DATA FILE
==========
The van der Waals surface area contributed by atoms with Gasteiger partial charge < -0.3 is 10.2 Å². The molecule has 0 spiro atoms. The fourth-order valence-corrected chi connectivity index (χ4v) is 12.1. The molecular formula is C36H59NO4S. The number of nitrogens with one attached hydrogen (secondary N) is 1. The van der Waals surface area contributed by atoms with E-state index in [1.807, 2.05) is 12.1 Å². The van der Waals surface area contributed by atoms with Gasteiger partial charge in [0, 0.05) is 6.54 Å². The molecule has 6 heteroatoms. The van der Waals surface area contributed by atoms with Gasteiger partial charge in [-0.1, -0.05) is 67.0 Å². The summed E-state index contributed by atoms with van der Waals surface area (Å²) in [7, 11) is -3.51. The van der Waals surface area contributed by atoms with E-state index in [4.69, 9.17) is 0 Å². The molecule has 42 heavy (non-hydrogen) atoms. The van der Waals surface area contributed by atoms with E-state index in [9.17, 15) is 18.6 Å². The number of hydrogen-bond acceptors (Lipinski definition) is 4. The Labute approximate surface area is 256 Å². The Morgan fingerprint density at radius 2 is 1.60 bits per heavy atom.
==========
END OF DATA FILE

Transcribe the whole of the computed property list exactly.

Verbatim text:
The van der Waals surface area contributed by atoms with Gasteiger partial charge < -0.3 is 10.2 Å². The molecule has 0 spiro atoms. The fourth-order valence-corrected chi connectivity index (χ4v) is 12.1. The molecular formula is C36H59NO4S. The number of nitrogens with one attached hydrogen (secondary N) is 1. The van der Waals surface area contributed by atoms with E-state index in [1.807, 2.05) is 12.1 Å². The van der Waals surface area contributed by atoms with Gasteiger partial charge in [0, 0.05) is 6.54 Å². The molecule has 6 heteroatoms. The van der Waals surface area contributed by atoms with Gasteiger partial charge in [-0.1, -0.05) is 67.0 Å². The summed E-state index contributed by atoms with van der Waals surface area (Å²) in [7, 11) is -3.51. The van der Waals surface area contributed by atoms with E-state index in [4.69, 9.17) is 0 Å². The molecule has 42 heavy (non-hydrogen) atoms. The van der Waals surface area contributed by atoms with E-state index in [9.17, 15) is 18.6 Å². The number of hydrogen-bond acceptors (Lipinski definition) is 4. The Labute approximate surface area is 256 Å². The Morgan fingerprint density at radius 2 is 1.60 bits per heavy atom.